Col. Birch.] I think Maynard's is an excellent Motion, and in good time. If we make a new Bill, perhaps it will not do so well, but, upon this Motion of Maynard's, I would refer it to the same Committee for the Lords Bill, and farther, that the Informer may have half the Arms for his discovery.

Mr Wogan.] If you find not a way to convict them, you cannot disarm them. I would have a Clause for it in the Bill.

Serjeant Maynard.] If any Papist should have a hand in firing Houses, he should be compelled to help to rebuild them. For the present, if they do not deliver their Arms upon the King's Proclamation, they shall be subject to such penalties as the Law shall direct; in the mean time, that they be admonished.

The Speaker.] I would not have this without effect, which, I apprehend, it will be unless they are convicted, and being not convicted they will say they are not concerned, not being convicted, and not one man will go out of Town, nor deliver their Arms. Unless actually convicted, you cannot know a Papist, and you will have no effect of this Proclamation.

Serjeant Maynard.] What you say is true, but they know themselves to be Papists, and upon the Proclamation you may lay your hands upon them severely.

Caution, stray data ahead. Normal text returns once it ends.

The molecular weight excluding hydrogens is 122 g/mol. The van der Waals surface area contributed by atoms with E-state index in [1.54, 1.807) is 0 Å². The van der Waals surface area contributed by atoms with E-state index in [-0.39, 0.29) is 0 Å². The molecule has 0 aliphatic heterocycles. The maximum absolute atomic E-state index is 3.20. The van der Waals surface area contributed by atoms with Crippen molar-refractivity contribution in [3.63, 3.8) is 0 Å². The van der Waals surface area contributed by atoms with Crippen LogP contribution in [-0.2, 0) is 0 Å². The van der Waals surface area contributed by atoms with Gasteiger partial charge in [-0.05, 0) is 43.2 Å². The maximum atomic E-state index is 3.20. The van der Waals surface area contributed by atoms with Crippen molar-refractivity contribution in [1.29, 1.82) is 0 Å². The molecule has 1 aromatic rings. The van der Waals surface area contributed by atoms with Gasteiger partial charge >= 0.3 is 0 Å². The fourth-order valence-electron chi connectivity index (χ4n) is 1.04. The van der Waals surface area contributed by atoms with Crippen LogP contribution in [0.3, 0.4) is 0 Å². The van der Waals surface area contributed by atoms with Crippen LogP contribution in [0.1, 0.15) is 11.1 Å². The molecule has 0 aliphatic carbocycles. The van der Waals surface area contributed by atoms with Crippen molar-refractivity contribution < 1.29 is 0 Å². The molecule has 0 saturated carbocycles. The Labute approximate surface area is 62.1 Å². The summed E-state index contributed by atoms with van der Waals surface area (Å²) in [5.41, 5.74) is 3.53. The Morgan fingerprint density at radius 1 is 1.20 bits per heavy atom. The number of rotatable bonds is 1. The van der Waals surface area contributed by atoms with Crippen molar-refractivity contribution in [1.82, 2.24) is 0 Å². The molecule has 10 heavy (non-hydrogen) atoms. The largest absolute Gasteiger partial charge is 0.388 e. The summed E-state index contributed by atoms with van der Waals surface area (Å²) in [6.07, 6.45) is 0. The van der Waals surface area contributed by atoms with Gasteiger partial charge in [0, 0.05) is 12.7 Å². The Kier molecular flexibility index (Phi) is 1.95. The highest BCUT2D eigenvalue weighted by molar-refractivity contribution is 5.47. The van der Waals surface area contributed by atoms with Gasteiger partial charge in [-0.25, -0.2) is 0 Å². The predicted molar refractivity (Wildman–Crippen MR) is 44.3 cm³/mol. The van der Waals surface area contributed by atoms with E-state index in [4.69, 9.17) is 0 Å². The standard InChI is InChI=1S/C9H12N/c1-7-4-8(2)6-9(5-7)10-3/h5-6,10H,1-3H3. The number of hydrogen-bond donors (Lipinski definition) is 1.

Mr Hampden.] The insolence of the Papists is grown great, I hear out of the Country. Do not give them encouragement by a brutum fulmen. I will not contradict Maynard in point of Law; I know not who are Papists. He must be a legal Papist, else he is not within the Proclamation. Proclamations are to inforce, not to make, Laws. He will keep his House according to Law, and not go out of Town. What Law have you to compell him to deliver his Horses? There you make a Law clearly. I would not have Gentlemen think that I believe it not just; but will you advise the King to cause the Papists to deliver up all forts of Horses, that are fit for warlike service, either for baggage, or dragoons? We shall terrify people by this Proclamation, the Parliament now sitting; and we are told we must make an Act to do it. I confess this is new; I never heard it in a Proclamation before. If you advise the King this, he will say, "see you advise me according to Law;" he will order his Counsel learned to draw it up; but they will say, 'tis not according to Law. 'Tis a hard point; if these objections are not of weight, I am mistaken. But you may have a Law to offer the Papists the Tests, and you may have it presently executed by Justices of the Peace, when they are named. Something must be done, and speedily done, but put not yourselves upon difficulties, nor the King, but if you will have a short Law for convicting them, I am for it.